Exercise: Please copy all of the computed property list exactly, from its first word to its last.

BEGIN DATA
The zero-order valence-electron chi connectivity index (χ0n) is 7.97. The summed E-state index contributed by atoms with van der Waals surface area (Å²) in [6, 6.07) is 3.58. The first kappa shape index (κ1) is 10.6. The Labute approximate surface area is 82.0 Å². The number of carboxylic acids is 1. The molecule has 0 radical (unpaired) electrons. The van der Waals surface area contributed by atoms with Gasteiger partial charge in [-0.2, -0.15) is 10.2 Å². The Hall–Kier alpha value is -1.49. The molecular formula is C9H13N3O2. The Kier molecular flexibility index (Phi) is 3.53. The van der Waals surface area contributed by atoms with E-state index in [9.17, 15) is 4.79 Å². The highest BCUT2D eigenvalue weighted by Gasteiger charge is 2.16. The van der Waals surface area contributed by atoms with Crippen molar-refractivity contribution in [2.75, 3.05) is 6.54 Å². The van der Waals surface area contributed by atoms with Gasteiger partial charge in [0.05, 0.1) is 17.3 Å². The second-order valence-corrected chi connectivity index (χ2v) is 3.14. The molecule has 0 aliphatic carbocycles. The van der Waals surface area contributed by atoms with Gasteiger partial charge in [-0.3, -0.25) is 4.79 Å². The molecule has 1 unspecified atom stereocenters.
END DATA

The zero-order valence-electron chi connectivity index (χ0n) is 7.97. The summed E-state index contributed by atoms with van der Waals surface area (Å²) in [6, 6.07) is 3.58. The first kappa shape index (κ1) is 10.6. The Labute approximate surface area is 82.0 Å². The number of carboxylic acids is 1. The molecule has 0 radical (unpaired) electrons. The van der Waals surface area contributed by atoms with Gasteiger partial charge in [-0.2, -0.15) is 10.2 Å². The Hall–Kier alpha value is -1.49. The molecular formula is C9H13N3O2. The Kier molecular flexibility index (Phi) is 3.53. The van der Waals surface area contributed by atoms with E-state index in [9.17, 15) is 4.79 Å². The highest BCUT2D eigenvalue weighted by Gasteiger charge is 2.16. The van der Waals surface area contributed by atoms with Crippen molar-refractivity contribution in [2.75, 3.05) is 6.54 Å². The van der Waals surface area contributed by atoms with Gasteiger partial charge in [0.05, 0.1) is 17.3 Å². The second-order valence-corrected chi connectivity index (χ2v) is 3.14. The molecule has 0 aliphatic carbocycles. The van der Waals surface area contributed by atoms with Gasteiger partial charge in [-0.3, -0.25) is 4.79 Å². The molecule has 1 unspecified atom stereocenters.